Andrew Stegmeier posted Get Started with Access 2013 Web Apps to the Microsoft Access blog on 7/30/2012:
You can use Access 2013 and the Office 365 Preview to build a web app almost immediately and start using it to track the things you care about. There's no need to set up expensive or complicated servers, but you can still take advantage of the speed, security and simplicity that comes with server-based apps.
Follow these steps to get started in minutes:
1. Sign up for Office 365 Preview
You can create Access 2013 web databases[*] on any SharePoint 2013 site. The easiest way to try this out is through SharePoint Online, which is included in the Office 365 Small Business Premium and Office 365 Enterprise plans. (Note that the Office 365 ProPlus and Office 365 Home Premium products do not include SharePoint Online).
Once you've downloaded a copy of Office 2013 through the preview site, open Access 2013 and click "Create Blank Web Database." For the "Web Location," enter the URL of the SharePoint site where you'd like to put your app. On Office 365, that URL will look something like this:
When you click Create, Access will talk with the SharePoint server, and make a new, blank Access App on the site.
2. Add tables to your app
When your blank app is finished being created, you'll be taken to the Add Tables screen. The fastest way to build your app is to search through our list of table templates to see if we have one that's similar to the thing that you'd like to track. Whether you want an app to store contacts, employees, companies, equipment, events—or anything else—you'll likely find something there to help you get started.
Simply type something into the box that says "What would you like to track?", press Enter, and select something from the search results. As soon as you click on an available template, that table will be added to your app.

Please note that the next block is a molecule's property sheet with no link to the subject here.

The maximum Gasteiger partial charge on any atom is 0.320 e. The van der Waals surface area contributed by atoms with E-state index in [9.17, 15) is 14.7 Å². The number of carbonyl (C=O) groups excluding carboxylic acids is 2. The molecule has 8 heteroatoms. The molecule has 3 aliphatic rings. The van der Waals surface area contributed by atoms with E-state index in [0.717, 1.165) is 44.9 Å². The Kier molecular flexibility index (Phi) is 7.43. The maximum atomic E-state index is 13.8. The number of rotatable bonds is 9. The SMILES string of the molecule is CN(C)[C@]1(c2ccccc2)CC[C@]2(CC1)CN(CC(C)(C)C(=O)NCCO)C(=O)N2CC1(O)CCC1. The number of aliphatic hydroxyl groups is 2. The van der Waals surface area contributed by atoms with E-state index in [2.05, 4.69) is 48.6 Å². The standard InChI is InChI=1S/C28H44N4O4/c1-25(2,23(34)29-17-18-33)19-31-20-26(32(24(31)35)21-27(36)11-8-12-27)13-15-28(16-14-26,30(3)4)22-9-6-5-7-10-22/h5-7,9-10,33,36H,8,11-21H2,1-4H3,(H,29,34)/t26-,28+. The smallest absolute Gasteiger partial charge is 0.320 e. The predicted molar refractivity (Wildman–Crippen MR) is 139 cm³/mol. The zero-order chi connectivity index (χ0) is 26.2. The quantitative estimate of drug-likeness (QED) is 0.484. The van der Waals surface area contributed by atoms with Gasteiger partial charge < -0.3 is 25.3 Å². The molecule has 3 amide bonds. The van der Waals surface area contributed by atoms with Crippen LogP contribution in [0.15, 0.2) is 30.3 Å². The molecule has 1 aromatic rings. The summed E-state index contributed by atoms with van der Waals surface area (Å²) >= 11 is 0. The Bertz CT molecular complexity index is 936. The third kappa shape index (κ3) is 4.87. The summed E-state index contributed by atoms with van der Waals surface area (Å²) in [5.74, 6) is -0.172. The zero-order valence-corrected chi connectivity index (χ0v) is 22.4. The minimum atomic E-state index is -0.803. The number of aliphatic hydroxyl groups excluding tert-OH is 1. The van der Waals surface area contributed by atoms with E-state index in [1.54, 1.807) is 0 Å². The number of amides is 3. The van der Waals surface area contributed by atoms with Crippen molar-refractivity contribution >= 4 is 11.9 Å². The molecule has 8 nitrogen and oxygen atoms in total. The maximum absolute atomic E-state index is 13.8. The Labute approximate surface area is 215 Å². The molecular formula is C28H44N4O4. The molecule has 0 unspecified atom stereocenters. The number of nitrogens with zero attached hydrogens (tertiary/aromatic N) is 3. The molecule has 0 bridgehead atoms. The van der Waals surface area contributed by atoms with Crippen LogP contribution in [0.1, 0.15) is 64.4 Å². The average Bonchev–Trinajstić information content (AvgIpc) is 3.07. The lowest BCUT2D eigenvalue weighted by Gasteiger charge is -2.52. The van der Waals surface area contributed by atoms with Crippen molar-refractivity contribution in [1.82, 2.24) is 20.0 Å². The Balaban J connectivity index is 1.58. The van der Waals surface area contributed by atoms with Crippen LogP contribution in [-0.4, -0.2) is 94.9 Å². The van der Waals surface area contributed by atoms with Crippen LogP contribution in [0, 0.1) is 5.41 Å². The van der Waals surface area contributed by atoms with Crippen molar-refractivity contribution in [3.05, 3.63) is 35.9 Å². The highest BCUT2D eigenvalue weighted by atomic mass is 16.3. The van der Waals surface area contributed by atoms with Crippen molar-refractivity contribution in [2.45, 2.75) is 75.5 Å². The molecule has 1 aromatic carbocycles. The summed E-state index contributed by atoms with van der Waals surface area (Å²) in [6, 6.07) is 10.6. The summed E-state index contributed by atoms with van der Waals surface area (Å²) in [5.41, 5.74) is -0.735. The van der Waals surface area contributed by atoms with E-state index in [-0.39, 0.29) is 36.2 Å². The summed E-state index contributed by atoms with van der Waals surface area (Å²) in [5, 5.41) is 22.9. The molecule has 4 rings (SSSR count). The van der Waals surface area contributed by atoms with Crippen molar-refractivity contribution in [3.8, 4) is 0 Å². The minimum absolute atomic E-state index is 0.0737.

At the most basic level, a table template is a list of fields. For example, if you choose the "Contacts" template, you'll get a place to store information about people with fields such as "First Name," "Last Name," and "Email Address." You also may find that a table comes along with others. For example, adding the "Assets" template (illustrated above) also gives you a "Categories" table. You can enter whatever Categories you want into this table, which you can use to group and organize the Assets.
You can easily customize these templates to suit your needs. Stay tuned for future posts that will dive into these topics.
3. Launch your app in the browser
After you've added some tables to your app, you're ready to start using it. Click the "Launch App" button to view the app in your internet browser.
In general, you'll use a browser to add, edit and view the data in your app. Access 2013 is there to help you create and customize the views and tables. After you're done designing, you can share the app with other people, even if they don't have Access. Access web apps work in all major browsers, so whether you prefer Internet Explorer, Firefox, Chrome, or Safari, you can still get to your data.
Let's take a quick look at what you've created: a fully-functioning app to track the things you care about.
On the left (1) is a list of tables. These are the broad types of things, like assets, that are tracked in your app. For each table, there are several views (2) across the top. These views display the information stored in the tables in useful ways. The default List view can be used to search and filter the different assets (3) and to edit, add, or delete information about each asset (4).
As you can see, Access 2013 makes it easy to build a fully functioning web app in no time. We hope you'll check it out by signing up for one of the Office 365 plans for business: Small Business Premium or Enterprise.
* I believe that the Access 2010 term “web database(s)” should be “custom web app(s)” for Access 2013 and the Office 365 Preview.